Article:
the gusssian surface integrates over the displacement vector, so adding 2 together is inconsistent with your original integral. The 2nd plate cancels the field outside the other plate.

7. Mar 26, 2009

chrisk

Another way to think about this is the D vector is the product of a constant and the E vector,

$$\vec{D}=\epsilon\vec{E}$$

For a set of parallel plates without a dielectric in between the plates (epsilon = 1), the charges on one plate (assume positive) surrounded by a Gaussian surface have only E vectors leaving the surface towards the other plate thus a negative divergence exists. For the other plate, negatively charged, the E vectors are entering the surrounding Gaussian surface thus a positive divergence exists. If the Gaussian surface encloses both plates then no E vectors are leaving the surface or entering the surface (assuming no edge effects) and there is no E field outside the plates. The same vector exists at each plate so you can't add a vector to itself to get twice the magnitude.

8. Mar 26, 2009

dhqpwoe

If we were finding E inside, we could simply find the E contribution from one plate and add to to the E contribution from the other plate, no? Why does that not work here?
I think that I'm just thinking about the problem really wrongly or something. (Sorry for being such a trouble, too, I just really want to understand this!)

9. Mar 27, 2009

lanedance

As I said why can you? it is inconsistent with the rules you are using.

To find E with a guassian surface, you are essentially integrating over the field E. This is the field that exists. The integrand is dot product of the field and area vector normal to the surface. So when you have determined the field using this method, you cannot add anything to it or double it after the fact. That is incosistent with your integrand assumption in the first place.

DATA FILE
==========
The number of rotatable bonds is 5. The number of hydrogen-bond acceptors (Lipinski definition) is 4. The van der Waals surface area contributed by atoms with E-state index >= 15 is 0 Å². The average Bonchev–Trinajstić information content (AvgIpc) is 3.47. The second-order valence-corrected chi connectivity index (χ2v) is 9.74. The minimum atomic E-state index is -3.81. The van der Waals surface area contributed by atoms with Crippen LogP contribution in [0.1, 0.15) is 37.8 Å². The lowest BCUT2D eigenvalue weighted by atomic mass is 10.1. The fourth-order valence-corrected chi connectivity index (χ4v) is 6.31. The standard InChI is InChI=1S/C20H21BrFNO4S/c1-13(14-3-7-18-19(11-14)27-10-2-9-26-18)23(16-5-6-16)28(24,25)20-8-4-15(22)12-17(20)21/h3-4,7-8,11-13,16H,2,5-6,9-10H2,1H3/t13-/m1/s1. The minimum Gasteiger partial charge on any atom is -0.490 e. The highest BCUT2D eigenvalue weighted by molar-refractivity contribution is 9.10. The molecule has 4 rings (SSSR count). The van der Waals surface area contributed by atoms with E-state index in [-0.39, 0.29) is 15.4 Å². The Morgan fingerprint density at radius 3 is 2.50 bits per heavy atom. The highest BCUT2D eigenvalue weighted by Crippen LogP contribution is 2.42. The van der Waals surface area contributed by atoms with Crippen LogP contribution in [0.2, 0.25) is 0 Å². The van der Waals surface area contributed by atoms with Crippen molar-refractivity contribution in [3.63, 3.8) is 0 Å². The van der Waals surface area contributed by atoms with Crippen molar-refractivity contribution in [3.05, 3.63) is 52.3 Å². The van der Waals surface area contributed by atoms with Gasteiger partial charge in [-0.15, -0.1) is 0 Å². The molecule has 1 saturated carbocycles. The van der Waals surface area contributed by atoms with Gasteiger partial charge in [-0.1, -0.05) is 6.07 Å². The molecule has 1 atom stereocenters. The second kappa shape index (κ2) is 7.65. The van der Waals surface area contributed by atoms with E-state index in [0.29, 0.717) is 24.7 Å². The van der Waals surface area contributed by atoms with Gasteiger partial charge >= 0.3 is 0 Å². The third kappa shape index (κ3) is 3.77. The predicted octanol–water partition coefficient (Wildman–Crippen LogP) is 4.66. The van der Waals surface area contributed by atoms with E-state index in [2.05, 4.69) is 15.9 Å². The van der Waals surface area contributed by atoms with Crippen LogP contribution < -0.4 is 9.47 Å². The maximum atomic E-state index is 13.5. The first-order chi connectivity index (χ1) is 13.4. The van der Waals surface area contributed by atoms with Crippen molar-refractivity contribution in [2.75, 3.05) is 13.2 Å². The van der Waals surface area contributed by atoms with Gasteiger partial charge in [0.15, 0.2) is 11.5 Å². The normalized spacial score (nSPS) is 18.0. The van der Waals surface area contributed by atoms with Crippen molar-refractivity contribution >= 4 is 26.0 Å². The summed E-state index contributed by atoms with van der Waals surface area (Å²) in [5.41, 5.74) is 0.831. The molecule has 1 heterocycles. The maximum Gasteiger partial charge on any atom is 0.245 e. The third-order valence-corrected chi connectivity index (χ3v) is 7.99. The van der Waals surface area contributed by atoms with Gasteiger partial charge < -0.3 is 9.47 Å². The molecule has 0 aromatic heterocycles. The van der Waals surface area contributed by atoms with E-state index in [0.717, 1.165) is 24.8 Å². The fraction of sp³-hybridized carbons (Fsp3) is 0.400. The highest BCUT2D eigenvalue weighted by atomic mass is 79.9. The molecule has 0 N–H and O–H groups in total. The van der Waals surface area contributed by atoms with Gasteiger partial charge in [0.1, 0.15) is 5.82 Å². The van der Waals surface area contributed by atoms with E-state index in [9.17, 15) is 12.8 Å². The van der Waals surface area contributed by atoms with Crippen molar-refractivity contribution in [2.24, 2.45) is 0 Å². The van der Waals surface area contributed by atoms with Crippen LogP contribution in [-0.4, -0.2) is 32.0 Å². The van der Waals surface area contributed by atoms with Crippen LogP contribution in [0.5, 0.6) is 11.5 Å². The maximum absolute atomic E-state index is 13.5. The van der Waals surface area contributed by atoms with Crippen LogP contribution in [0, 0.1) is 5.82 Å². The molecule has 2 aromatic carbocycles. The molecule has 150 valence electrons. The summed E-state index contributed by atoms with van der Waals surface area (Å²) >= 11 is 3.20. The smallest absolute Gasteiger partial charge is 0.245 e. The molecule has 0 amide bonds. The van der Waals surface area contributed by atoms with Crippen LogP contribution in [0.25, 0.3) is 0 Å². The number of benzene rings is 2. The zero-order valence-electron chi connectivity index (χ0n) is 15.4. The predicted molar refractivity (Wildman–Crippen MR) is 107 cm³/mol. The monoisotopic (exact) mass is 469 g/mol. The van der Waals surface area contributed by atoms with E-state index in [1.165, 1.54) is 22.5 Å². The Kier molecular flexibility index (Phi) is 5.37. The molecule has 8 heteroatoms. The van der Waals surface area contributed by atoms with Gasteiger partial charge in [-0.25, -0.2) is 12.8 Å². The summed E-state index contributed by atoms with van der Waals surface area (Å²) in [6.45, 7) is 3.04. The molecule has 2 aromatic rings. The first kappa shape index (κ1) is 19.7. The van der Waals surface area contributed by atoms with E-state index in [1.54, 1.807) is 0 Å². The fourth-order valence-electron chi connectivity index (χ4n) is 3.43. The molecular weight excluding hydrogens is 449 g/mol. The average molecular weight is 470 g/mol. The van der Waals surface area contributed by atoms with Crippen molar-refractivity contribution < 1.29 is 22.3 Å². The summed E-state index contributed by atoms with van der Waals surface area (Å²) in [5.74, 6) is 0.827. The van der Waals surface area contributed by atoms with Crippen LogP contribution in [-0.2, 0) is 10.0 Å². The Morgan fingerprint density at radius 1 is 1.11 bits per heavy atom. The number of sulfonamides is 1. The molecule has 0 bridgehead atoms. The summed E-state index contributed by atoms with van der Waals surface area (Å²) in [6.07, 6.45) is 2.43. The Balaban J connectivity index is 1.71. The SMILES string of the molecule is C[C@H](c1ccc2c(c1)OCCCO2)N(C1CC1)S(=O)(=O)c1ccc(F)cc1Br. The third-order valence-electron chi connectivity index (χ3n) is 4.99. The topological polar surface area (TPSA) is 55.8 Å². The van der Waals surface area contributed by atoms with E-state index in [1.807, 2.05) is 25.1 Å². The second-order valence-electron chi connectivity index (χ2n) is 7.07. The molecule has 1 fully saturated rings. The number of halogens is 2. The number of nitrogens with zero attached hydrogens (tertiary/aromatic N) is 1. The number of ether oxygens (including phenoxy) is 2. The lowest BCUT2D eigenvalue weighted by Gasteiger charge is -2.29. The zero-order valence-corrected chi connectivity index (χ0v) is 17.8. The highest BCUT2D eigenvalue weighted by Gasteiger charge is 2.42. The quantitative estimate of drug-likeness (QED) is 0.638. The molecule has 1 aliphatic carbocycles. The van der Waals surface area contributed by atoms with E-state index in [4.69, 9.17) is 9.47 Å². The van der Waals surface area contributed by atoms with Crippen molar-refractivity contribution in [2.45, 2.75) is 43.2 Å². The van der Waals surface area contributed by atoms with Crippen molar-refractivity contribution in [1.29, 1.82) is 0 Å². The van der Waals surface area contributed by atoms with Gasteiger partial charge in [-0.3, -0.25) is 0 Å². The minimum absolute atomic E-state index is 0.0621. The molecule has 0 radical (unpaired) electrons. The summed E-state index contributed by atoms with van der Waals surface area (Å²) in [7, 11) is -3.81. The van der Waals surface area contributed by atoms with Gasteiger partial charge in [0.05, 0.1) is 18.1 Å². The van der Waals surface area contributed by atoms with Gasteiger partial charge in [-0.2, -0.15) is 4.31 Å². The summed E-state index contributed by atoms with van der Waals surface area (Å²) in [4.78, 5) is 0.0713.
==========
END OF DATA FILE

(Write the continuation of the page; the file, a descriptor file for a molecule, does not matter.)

The only trick in all these problems is to use symmetry to simplify the integral.

To help your understanding try doing this, think of a single plate (infinite if need be) with surface charge sigma, take a gaussian surface around it. ie reactangular box with faces parallel to the plate and infintesimal thickness in the normal direction to the plate).

The symmetry here, is the same magnitude field will be out of the faces on both sides, normal to the face, if a face has area A, then

$$\int E_{1plate}.dA =2E_{1plate}.A = Q_{enc} = A.\sigma$$

Giving
$$E_{1 plate} = \frac{\sigma}{2}$$

When you add a 2nd plate with charge -sigma, the field outside is given by:
$$\int dA =2E_{2 plate outside}.A = Q_{enc} = 0$$

So
$$E_{2 plate outside} = 0$$

Now to calculate the field inside, go back to the previous guassian surface enlcosing one plate only:
$$\int E.dA =A.E_{2plate} + A.E_{2 plate outside} =E_{2plate}.A + 0 = Q_{enc} = \sigma.A$$

So the field is double that of a single plate inside & zero outside, if that is what is throwing you off, but still only sigma
$$E_{2 plate} = \sigma = 2.E_{1 plate}$$

10. Mar 27, 2009

dhqpwoe

Okay maybe I understood the whole time but was explaining it poorly. If there were only one plate, would D be sigma/2? The way I see it, inside each plate contributes sigma/2 and outside they cancel. That is what I meant by adding. Calculate the D contribution of each plate and then add them. Is that wrong?

11. Mar 28, 2009

lanedance

did you read the post above - i think it is totally covered there...

but you can do what you propose and add the solutions, as long as you consider each plate independently, it is the method of superposition